Yahoo no longer allows workers to work from home

Feb 23, 2013
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Yahoo no longer allows workers to work from home

It looks like Yahoo's homepage isn't the only thing getting a revamp. Yahoo is also gearing up to revamp its entire working structure. In a memo released out to all of the employees who work for Yahoo, working from home will no longer be an option. That's right, those who work full-time from home and those who only work a few days from home will all have to work straight from various Yahoo offices starting in June.

Yahoo's employees will have to relocate to one of Yahoo's facilities, and there is no room for flexibility. In June, all employees must comply or quit. Head of Yahoo's HR, Jackie Reses, stated in the memo, "We need to be one Yahoo!, and that starts with physically being together." While she seemed enthusiastic about building a team environment, her memo did nothing in terms of boosting morale among Yahoo's employees. Most are infuriated because they signed up with Yahoo believing that they had the flexibility to work from home.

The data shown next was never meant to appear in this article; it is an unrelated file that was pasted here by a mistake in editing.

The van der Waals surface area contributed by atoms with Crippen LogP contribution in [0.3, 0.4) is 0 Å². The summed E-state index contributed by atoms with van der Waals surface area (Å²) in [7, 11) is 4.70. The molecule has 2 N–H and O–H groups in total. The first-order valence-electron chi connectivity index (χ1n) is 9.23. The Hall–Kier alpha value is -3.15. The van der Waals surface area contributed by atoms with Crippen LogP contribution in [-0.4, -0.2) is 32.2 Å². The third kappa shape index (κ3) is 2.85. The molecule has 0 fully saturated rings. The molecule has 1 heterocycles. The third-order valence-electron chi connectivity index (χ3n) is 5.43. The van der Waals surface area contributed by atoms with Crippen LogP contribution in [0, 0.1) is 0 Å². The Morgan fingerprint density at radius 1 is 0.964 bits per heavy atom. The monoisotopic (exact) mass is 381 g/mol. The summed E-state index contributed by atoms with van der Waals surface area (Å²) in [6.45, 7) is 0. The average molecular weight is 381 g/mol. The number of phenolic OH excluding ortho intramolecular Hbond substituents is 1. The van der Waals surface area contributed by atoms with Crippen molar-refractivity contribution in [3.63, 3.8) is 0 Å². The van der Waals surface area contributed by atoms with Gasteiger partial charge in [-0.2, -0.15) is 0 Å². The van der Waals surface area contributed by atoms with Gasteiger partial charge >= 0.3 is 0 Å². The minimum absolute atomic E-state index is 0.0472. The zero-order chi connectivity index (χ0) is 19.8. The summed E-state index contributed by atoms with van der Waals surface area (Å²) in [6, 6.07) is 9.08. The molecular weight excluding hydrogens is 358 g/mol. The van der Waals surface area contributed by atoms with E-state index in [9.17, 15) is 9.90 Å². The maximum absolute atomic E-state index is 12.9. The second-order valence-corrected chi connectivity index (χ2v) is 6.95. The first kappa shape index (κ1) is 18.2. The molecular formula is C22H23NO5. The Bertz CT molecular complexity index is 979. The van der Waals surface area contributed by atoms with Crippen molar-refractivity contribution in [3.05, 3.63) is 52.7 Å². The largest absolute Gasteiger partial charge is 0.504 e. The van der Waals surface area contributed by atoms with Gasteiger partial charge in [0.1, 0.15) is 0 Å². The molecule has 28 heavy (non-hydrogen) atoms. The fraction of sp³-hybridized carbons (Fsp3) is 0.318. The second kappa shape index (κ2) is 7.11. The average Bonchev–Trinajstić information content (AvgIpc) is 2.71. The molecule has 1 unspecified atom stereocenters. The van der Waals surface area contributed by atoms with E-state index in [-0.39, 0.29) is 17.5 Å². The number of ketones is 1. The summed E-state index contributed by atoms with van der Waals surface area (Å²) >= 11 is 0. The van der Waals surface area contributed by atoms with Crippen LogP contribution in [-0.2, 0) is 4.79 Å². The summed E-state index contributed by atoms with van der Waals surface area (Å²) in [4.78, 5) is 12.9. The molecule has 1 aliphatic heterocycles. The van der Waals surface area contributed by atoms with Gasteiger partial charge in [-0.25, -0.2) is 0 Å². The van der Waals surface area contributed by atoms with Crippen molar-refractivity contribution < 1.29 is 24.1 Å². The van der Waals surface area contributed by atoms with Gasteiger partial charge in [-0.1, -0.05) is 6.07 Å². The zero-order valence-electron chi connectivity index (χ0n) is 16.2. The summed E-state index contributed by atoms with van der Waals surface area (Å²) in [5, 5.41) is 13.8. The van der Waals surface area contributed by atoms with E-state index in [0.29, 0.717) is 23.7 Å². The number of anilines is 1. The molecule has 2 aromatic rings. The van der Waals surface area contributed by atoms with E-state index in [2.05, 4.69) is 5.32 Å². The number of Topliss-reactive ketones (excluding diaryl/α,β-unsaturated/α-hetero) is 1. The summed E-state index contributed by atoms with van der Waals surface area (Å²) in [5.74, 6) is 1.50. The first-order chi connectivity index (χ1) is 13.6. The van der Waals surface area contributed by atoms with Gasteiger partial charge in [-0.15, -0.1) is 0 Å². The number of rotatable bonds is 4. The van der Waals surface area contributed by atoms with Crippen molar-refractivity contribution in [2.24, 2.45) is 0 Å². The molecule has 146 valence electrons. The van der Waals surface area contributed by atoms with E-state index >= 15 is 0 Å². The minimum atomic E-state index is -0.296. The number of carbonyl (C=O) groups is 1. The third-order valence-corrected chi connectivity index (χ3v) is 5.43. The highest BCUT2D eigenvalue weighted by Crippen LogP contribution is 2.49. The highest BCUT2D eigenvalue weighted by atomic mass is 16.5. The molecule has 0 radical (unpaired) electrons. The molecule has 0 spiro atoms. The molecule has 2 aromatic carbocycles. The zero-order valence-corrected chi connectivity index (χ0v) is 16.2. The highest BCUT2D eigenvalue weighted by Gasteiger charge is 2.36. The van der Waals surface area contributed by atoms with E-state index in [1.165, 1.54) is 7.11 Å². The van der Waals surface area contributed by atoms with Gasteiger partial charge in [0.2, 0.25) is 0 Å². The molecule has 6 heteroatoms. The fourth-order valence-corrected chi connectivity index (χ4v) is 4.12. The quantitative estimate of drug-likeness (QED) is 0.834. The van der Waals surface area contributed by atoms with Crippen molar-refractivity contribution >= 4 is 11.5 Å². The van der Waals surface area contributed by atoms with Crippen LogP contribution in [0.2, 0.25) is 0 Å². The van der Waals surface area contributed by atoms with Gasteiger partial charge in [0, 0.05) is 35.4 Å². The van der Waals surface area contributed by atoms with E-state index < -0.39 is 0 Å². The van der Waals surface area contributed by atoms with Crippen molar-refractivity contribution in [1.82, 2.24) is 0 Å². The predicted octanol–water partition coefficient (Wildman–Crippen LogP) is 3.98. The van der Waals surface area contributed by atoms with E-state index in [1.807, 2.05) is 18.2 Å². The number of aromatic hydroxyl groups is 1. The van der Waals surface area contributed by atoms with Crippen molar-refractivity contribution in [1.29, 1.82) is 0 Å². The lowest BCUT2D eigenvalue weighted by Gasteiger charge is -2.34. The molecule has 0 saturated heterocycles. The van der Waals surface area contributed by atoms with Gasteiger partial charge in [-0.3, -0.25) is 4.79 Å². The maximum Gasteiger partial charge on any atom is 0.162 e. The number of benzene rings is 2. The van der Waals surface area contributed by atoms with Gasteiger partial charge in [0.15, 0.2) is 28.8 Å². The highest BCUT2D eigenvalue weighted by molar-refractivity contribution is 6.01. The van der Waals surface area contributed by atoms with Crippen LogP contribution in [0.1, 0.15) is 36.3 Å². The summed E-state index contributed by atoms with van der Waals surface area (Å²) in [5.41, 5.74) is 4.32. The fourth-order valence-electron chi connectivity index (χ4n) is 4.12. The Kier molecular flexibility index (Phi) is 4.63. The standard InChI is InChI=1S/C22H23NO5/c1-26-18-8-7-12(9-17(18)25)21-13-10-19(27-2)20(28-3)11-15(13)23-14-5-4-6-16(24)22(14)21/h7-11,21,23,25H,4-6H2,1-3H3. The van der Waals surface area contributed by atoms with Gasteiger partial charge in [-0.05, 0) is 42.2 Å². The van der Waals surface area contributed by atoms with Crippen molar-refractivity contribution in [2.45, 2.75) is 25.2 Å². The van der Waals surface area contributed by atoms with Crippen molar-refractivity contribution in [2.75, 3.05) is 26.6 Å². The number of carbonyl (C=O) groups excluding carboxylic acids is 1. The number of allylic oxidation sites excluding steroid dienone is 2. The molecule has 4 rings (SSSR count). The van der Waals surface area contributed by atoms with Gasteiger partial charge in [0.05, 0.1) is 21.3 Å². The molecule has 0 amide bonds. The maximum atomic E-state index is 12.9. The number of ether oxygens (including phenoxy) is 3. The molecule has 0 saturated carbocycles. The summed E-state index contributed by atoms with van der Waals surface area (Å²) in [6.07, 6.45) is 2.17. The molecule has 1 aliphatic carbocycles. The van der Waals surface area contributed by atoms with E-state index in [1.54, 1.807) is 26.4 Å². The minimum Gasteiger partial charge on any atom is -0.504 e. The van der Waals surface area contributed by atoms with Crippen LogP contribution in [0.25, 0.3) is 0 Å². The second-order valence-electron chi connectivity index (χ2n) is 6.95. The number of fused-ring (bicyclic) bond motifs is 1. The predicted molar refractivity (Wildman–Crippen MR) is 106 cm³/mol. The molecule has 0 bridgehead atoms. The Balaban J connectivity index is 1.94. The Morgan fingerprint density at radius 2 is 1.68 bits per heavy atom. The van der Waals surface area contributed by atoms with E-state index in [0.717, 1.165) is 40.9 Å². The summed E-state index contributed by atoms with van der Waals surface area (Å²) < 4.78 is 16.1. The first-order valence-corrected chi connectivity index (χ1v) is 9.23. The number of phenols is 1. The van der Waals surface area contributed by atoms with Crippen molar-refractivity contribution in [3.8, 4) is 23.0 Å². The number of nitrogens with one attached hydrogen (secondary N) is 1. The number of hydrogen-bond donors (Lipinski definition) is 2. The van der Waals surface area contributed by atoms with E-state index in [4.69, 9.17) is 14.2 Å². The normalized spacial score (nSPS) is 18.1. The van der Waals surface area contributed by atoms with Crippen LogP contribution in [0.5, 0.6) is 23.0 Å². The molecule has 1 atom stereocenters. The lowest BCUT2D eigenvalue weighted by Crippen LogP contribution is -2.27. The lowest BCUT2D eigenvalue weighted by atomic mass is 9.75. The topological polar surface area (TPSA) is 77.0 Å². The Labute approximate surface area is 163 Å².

Reses also comments on occasions where one has to stay home to wait for the cable guy. She says, "And, for the rest of us who occasionally have to stay home for the cable guy, please use your best judgment in the spirit of collaboration." While still an un-empathetic response, the issue doesn't necessarily revolve on just waiting for the cable guy. Many employees love the convenience that comes with remote work, and its terribly inconvenient to force workers to uproot their entire lives just to comply with their workplace.

Yahoo and Reses believes that when working from home, "speed and quality are often sacrificed", but that's not always the case. Many actually believe that speed and quality are best at any place but the office. This is due the the number of distractions that occur in the offices, such as managers asking to see progress reports, or asking people to stop what they're doing to either work on another project or attend a meeting. Perhaps Reses should watch Jason Fried's TED Talk on the matter to get better insight.

[via AllThingsD]


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